Cayard continued, "The fact is that if ETNZ and LR get what they want, we will be excluded from competition. They tried to camouflage this move by saying that they were helping Artemis Racing by delaying the start of the Louis Vuitton Cup. It was quite the opposite.
"Finally, contrary to what has been said in various sailing media, there never has been a ban on elevators on rudders in the AC72 Class Rule," said Cayard. "Our priority is safety and our goal is to race!"
Over and over we have been told how all the designers, regatta officials and the Event Authority were surprised that that the newly created AC72 class catamaran could actually foil.
Oracle Team Racing skipper Jimmy Spithill said, "To speak about why people should come down, they got a bit of a taste of that during the ACWS last year. The response we had from the city and the outskirts of the city was amazing; it was overwhelming how positive it was.
"Most of the people lining the shore were non-sailors and kids, and they loved it. For us, we're excited and we're here to race. To hear others maybe second guess that is a bit strange.
"I think Emirates Team New Zealand has a good program," continued Spithill. "We were also foiling on our AC45s when they were foiling on their SL33s. I think their program is solid. At the moment, they're the strongest team in the challenger series.
"I don't think you can assume anything until the boats line up. I think it's brave to assume right now who's in better shape. If I look back to the (2010) America's Cup everyone thought Alinghi was faster, but that changed quite quickly," said Spithill. "People can talk and speculate right now, but the cool thing about sport is that at some point we'll race one of the challengers and we'll see who the fastest is."
Simmer said, "If you can be safer on the 1st of August, why the hell wouldn't you do it! It's the same rule for everyone. It's not like somebody is making a rule for just one team, so you can imagine that it is quite a heated argument!"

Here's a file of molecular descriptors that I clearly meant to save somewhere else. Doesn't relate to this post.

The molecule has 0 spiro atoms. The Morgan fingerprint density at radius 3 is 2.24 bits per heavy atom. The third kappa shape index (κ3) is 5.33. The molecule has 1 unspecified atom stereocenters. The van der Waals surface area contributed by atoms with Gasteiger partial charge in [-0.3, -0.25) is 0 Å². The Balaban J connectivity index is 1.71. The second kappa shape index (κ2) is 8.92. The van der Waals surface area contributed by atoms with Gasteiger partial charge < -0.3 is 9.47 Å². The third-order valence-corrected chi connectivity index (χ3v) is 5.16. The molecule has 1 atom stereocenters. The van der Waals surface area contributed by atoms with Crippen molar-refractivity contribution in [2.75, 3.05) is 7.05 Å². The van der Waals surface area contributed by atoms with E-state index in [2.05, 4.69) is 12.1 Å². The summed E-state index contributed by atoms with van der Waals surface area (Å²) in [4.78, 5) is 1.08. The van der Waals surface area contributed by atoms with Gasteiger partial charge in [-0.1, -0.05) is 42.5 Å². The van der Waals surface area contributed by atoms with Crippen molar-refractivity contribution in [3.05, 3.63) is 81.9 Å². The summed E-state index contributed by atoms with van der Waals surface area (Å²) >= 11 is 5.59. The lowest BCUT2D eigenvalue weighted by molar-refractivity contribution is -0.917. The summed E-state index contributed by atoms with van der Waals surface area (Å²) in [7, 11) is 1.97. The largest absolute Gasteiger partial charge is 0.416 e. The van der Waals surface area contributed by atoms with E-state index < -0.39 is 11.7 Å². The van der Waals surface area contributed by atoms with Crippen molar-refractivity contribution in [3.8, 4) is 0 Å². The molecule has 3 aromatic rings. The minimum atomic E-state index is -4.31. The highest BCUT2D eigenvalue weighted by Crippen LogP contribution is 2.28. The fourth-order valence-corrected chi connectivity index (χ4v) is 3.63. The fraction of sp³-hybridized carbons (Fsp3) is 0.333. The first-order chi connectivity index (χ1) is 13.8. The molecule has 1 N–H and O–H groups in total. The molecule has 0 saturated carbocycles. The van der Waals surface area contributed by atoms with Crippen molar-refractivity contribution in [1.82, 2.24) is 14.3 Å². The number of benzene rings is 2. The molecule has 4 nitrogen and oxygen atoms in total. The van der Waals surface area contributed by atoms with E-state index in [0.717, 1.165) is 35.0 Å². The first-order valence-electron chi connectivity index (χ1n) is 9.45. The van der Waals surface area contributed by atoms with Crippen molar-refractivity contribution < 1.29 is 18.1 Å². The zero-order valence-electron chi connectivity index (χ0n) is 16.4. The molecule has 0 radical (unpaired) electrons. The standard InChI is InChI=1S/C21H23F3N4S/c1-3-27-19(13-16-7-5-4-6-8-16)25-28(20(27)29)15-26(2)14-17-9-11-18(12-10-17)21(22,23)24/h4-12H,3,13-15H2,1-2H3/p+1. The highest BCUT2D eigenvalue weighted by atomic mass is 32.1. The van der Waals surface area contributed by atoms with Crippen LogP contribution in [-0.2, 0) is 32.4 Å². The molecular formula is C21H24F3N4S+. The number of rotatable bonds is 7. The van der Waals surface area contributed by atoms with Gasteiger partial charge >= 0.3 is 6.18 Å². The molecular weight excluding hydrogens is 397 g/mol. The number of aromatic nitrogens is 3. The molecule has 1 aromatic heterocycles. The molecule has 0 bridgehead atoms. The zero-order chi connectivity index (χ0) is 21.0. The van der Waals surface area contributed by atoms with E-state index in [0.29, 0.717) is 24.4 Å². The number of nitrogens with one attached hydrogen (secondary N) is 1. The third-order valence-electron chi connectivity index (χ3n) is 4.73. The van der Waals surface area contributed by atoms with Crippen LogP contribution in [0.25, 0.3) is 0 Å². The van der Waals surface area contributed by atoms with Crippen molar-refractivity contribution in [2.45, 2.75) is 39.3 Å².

The safety committee was assembled by the America's Cup trustee the Golden Gate Yacht Club (GGYC) to institute 37 safety recommendations. A couple of them seemed more inspired by liability concerns than safety. Of which, basically only one has produced a firestorm of controversy, with accusations of subterfuge, conspiracy and hypocrisy mocking tossed about by longtime, highly respected figures of our sport with almost reckless abandon.
In simple terms, though, nothing is ever as simple as it seems. It boils down to the fact that all of the teams built and designed their AC72 catamarans to a class rule, with very specific guidelines under the protocol. One of the teams, ETNZ, found a loophole in the rule by their design team, of which at least one of the members helped write the Class Rule… hmmm; that allowed them to create a dagger board/foil that enabled their boat to be lifted out of the water at high, now lower speeds.
The innovation was vigorously opposed to and protested to, at the time by the default Challenger of Record (COR) Artemis, who by that time had already started building their boat to skim the surface, not slice through it like a switchblade through melted butter. Around the same time, give or take "secret" photos surfaced of Oracle's AC45 with an L-shaped foil which literally helps lift the boat out of the water. (Anyone who actually has figured this out, please stop me at any time!)
Then a funny thing happened. Well it happened a year before, but really, who is keeping track? While Oracle was out testing their AC45 it pitch poled after the hulls dug into the water and the new "Mr. America's Cup" and one of the best skippers of our generation, you know the Flintstone one, Russell Coutts fell through the Saran™ wrap wing sail without serious injury, producing an avalanche of "likes" on You Tube.